Near Stearns, Kentucky, a state trooper monitored traffic, watching for a car described in a just-issued bulletin. A car passed. No match.
Stearns is situated on the Upper Cumberland Plateau, McCreary County which is home to just 18,000 people.
Another car flashed by.
This time trooper revved his engine in pursuit. Joined by nearby deputies, the state patrol chased the vehicle to a stop, detained four suspects on several violations, and confiscated a load of pseudoephedrine.
Five years ago, this car would have slipped under the radar. Like their urban counterparts, isolated places like McCreary County are finding that the Internet provides the tools they need to protect their communities.
Highland Telephone Cooperative, a 60-year old company from Sunbright, Tennessee, used Recovery Act funding to build a 2,700-mile network of fiber that delivers state-of-the art broadband over 21,000 households, 700 businesses, and countless public institutions.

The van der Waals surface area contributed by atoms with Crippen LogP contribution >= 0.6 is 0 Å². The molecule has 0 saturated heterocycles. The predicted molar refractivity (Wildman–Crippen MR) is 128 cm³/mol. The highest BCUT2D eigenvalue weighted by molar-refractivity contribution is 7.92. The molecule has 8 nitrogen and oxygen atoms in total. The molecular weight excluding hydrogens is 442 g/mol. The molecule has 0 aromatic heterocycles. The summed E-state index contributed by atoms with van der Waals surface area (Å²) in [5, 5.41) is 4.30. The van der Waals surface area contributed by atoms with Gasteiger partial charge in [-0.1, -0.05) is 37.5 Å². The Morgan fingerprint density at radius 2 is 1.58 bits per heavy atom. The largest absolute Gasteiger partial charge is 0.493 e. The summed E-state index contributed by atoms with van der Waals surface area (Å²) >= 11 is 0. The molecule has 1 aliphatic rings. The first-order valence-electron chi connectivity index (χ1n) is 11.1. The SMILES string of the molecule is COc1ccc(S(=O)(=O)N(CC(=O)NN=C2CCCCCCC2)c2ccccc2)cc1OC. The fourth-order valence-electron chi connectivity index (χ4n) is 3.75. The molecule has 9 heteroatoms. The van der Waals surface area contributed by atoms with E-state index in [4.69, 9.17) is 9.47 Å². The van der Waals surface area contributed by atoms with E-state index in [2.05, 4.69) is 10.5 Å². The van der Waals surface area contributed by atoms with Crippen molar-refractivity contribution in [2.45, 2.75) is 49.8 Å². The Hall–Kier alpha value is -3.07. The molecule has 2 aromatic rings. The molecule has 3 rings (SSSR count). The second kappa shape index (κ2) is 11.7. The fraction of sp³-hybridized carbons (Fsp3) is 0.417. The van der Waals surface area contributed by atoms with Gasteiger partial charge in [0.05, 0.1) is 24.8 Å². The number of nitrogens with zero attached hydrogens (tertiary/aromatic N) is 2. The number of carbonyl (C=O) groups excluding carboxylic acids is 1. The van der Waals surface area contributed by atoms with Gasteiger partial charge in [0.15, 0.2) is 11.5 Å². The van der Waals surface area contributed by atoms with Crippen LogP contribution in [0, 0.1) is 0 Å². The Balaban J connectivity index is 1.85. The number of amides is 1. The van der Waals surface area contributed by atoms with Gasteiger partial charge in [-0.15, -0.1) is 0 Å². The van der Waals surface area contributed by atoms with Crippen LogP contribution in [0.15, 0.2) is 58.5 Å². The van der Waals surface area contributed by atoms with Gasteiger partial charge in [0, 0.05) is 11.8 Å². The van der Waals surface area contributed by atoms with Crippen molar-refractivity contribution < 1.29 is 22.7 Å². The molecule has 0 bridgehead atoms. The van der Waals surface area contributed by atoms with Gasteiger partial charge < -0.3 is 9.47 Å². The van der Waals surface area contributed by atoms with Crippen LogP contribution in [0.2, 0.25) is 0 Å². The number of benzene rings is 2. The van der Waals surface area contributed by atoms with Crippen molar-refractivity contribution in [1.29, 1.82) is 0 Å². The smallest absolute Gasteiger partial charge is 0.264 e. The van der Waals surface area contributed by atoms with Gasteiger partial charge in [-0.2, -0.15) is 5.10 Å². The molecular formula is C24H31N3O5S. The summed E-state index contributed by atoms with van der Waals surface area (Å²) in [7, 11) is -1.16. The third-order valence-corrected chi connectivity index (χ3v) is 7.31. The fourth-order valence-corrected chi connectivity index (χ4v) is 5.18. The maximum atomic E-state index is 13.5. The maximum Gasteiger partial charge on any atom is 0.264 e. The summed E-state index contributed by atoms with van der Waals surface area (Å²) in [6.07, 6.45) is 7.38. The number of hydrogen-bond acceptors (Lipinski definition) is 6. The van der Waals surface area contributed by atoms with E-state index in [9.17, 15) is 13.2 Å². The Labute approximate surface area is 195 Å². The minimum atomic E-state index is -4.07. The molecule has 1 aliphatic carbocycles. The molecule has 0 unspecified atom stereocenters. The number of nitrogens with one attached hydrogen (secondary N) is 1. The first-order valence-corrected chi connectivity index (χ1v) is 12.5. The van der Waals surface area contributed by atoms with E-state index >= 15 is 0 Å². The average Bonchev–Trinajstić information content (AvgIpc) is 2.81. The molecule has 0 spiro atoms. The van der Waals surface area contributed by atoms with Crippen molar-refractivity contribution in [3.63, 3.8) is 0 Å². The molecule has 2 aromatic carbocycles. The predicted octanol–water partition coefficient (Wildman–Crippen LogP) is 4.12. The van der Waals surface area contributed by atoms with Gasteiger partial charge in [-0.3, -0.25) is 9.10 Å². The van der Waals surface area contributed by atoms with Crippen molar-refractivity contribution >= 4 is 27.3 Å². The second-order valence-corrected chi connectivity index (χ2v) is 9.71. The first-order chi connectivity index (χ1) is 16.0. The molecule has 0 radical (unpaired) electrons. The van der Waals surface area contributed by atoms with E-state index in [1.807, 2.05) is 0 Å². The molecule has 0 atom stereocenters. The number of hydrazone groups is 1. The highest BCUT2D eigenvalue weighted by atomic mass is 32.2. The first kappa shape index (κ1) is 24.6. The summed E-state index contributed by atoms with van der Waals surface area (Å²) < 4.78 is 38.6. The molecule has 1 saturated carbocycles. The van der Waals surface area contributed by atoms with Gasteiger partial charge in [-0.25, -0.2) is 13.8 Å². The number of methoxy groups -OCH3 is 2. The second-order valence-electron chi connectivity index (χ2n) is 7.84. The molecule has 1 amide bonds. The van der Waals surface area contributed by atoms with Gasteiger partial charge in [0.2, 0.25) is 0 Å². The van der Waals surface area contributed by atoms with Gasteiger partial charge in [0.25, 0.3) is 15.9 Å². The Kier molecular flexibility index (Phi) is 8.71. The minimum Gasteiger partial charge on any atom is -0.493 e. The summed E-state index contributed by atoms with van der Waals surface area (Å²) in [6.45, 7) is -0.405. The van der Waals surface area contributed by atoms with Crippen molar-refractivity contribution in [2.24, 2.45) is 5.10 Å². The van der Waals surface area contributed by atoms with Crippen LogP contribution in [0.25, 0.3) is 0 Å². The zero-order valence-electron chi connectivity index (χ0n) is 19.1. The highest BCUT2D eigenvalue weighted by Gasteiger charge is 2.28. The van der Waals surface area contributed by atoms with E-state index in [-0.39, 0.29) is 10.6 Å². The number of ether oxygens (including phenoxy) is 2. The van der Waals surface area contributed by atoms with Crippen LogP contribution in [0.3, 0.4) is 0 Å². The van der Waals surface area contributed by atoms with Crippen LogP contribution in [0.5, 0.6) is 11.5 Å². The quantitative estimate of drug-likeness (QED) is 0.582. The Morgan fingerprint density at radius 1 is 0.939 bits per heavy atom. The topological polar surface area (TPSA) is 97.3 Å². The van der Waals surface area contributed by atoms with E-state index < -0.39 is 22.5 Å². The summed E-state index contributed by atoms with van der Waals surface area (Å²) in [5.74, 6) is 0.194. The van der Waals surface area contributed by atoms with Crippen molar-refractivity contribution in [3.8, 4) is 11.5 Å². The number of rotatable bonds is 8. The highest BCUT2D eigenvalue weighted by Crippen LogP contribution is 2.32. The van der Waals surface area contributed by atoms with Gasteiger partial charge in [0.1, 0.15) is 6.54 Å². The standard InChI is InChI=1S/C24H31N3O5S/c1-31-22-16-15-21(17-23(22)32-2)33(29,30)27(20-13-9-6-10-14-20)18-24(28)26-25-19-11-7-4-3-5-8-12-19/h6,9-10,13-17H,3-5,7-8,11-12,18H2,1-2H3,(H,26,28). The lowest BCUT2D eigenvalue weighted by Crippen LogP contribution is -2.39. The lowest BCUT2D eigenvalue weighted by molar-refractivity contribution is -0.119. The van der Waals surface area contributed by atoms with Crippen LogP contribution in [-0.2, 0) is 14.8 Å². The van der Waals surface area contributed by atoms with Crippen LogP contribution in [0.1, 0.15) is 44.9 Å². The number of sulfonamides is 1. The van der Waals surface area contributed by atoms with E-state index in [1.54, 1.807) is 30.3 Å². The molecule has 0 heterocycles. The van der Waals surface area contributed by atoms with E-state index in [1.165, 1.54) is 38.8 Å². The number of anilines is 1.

Broadband service allows police officers to pull license plate numbers, addresses, and criminal records instantly. Intelligence analysts now have the capacity to mark patterns in suspicious behavior, or, in this case, the habitual purchase of methamphetamine ingredients.
Broadband allows emergency responders to streamline their processes and digitize their data. Broadband means that rather than submitting monthly stacks of paper to Nashville, police and emergency responders now send records electronically, providing critical information instantaneously to help keep rural communities safe.
With sharp minds in the line of duty, resourceful companies like HTC, and progressive funding from the USDA Rural Development, our Cumberland first responders just got a lot swifter and savvier in keeping communities safe.